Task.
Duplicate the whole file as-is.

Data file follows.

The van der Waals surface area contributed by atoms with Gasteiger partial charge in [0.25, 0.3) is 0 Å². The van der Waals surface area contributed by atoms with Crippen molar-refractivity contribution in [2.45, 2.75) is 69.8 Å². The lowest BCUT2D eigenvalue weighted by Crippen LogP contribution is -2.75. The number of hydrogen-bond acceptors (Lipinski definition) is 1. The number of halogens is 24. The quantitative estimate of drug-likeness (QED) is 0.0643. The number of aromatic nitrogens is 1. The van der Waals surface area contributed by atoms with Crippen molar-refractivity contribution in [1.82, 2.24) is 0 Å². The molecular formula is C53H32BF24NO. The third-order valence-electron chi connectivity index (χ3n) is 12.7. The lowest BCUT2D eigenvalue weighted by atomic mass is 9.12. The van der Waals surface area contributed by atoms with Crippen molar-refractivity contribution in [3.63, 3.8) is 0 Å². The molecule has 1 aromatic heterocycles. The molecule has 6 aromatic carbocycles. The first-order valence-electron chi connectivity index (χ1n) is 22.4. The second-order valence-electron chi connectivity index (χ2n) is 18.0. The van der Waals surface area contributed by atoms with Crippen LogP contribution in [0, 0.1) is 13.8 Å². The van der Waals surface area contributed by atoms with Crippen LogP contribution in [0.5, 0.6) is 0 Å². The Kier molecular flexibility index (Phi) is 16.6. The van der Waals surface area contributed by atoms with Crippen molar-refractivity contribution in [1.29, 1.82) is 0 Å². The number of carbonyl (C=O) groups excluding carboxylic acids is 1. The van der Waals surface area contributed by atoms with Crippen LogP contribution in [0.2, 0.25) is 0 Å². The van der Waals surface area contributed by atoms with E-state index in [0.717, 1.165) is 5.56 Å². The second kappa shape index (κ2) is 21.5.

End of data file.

The van der Waals surface area contributed by atoms with Gasteiger partial charge in [0.25, 0.3) is 0 Å². The van der Waals surface area contributed by atoms with Crippen molar-refractivity contribution in [2.45, 2.75) is 69.8 Å². The lowest BCUT2D eigenvalue weighted by Crippen LogP contribution is -2.75. The number of hydrogen-bond acceptors (Lipinski definition) is 1. The number of halogens is 24. The quantitative estimate of drug-likeness (QED) is 0.0643. The number of aromatic nitrogens is 1. The van der Waals surface area contributed by atoms with Crippen molar-refractivity contribution in [1.82, 2.24) is 0 Å². The molecular formula is C53H32BF24NO. The third-order valence-electron chi connectivity index (χ3n) is 12.7. The lowest BCUT2D eigenvalue weighted by atomic mass is 9.12. The van der Waals surface area contributed by atoms with Crippen molar-refractivity contribution in [3.63, 3.8) is 0 Å². The molecule has 1 aromatic heterocycles. The molecule has 6 aromatic carbocycles. The first-order valence-electron chi connectivity index (χ1n) is 22.4. The second-order valence-electron chi connectivity index (χ2n) is 18.0. The van der Waals surface area contributed by atoms with Crippen LogP contribution in [0, 0.1) is 13.8 Å². The van der Waals surface area contributed by atoms with Crippen LogP contribution in [0.5, 0.6) is 0 Å². The Kier molecular flexibility index (Phi) is 16.6. The van der Waals surface area contributed by atoms with Crippen molar-refractivity contribution in [1.29, 1.82) is 0 Å². The number of carbonyl (C=O) groups excluding carboxylic acids is 1. The van der Waals surface area contributed by atoms with Crippen LogP contribution in [0.2, 0.25) is 0 Å². The van der Waals surface area contributed by atoms with E-state index in [0.717, 1.165) is 5.56 Å². The second kappa shape index (κ2) is 21.5.